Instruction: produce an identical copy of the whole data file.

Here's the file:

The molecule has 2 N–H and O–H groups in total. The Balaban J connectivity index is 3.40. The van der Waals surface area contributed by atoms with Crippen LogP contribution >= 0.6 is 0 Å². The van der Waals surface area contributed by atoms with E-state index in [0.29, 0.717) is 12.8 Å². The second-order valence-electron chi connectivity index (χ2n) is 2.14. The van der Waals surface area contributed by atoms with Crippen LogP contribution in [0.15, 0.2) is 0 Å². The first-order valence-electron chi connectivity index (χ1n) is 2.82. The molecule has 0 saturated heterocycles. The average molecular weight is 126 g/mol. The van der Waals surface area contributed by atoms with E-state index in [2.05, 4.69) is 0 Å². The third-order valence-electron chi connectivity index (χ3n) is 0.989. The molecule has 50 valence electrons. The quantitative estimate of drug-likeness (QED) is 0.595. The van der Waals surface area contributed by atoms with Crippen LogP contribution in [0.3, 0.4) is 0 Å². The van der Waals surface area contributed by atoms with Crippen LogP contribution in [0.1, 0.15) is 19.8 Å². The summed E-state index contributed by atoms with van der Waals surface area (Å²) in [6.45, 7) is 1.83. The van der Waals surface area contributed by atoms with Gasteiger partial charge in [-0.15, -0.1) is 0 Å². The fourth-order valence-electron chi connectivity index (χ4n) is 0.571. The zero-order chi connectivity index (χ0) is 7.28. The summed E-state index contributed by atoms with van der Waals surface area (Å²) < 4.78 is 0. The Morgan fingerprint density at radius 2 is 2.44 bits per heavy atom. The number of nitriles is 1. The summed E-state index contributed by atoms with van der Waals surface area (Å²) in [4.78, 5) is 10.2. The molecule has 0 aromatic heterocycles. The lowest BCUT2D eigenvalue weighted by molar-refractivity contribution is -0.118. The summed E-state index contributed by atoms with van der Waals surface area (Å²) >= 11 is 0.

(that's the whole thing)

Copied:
The molecule has 2 N–H and O–H groups in total. The Balaban J connectivity index is 3.40. The van der Waals surface area contributed by atoms with Crippen LogP contribution >= 0.6 is 0 Å². The van der Waals surface area contributed by atoms with E-state index in [0.29, 0.717) is 12.8 Å². The second-order valence-electron chi connectivity index (χ2n) is 2.14. The van der Waals surface area contributed by atoms with Crippen LogP contribution in [0.15, 0.2) is 0 Å². The first-order valence-electron chi connectivity index (χ1n) is 2.82. The molecule has 0 saturated heterocycles. The average molecular weight is 126 g/mol. The van der Waals surface area contributed by atoms with E-state index in [2.05, 4.69) is 0 Å². The third-order valence-electron chi connectivity index (χ3n) is 0.989. The molecule has 50 valence electrons. The quantitative estimate of drug-likeness (QED) is 0.595. The van der Waals surface area contributed by atoms with Crippen LogP contribution in [0.3, 0.4) is 0 Å². The van der Waals surface area contributed by atoms with Crippen LogP contribution in [0.1, 0.15) is 19.8 Å². The summed E-state index contributed by atoms with van der Waals surface area (Å²) in [6.45, 7) is 1.83. The van der Waals surface area contributed by atoms with Gasteiger partial charge in [-0.15, -0.1) is 0 Å². The fourth-order valence-electron chi connectivity index (χ4n) is 0.571. The zero-order chi connectivity index (χ0) is 7.28. The summed E-state index contributed by atoms with van der Waals surface area (Å²) < 4.78 is 0. The Morgan fingerprint density at radius 2 is 2.44 bits per heavy atom. The number of nitriles is 1. The summed E-state index contributed by atoms with van der Waals surface area (Å²) in [4.78, 5) is 10.2. The molecule has 0 aromatic heterocycles. The lowest BCUT2D eigenvalue weighted by molar-refractivity contribution is -0.118. The summed E-state index contributed by atoms with van der Waals surface area (Å²) >= 11 is 0.